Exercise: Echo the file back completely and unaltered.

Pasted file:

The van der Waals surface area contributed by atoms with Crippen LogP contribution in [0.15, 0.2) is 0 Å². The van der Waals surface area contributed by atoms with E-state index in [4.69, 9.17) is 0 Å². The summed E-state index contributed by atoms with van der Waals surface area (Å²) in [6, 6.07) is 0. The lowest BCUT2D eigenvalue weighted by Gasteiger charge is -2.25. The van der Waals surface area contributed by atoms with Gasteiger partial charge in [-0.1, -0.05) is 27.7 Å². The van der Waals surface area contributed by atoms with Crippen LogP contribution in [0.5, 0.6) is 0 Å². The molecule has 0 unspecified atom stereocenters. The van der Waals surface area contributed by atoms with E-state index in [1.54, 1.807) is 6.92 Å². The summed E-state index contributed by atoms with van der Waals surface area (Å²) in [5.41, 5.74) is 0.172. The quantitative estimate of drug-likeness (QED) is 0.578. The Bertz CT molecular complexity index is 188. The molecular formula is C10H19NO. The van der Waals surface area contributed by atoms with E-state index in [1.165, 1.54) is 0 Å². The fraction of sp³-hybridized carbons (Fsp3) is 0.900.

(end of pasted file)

The van der Waals surface area contributed by atoms with Crippen LogP contribution in [0.15, 0.2) is 0 Å². The van der Waals surface area contributed by atoms with E-state index in [4.69, 9.17) is 0 Å². The summed E-state index contributed by atoms with van der Waals surface area (Å²) in [6, 6.07) is 0. The lowest BCUT2D eigenvalue weighted by Gasteiger charge is -2.25. The van der Waals surface area contributed by atoms with Gasteiger partial charge in [-0.1, -0.05) is 27.7 Å². The van der Waals surface area contributed by atoms with Crippen LogP contribution in [0.5, 0.6) is 0 Å². The molecule has 0 unspecified atom stereocenters. The van der Waals surface area contributed by atoms with E-state index in [1.54, 1.807) is 6.92 Å². The summed E-state index contributed by atoms with van der Waals surface area (Å²) in [5.41, 5.74) is 0.172. The quantitative estimate of drug-likeness (QED) is 0.578. The Bertz CT molecular complexity index is 188. The molecular formula is C10H19NO. The van der Waals surface area contributed by atoms with E-state index in [1.165, 1.54) is 0 Å². The fraction of sp³-hybridized carbons (Fsp3) is 0.900.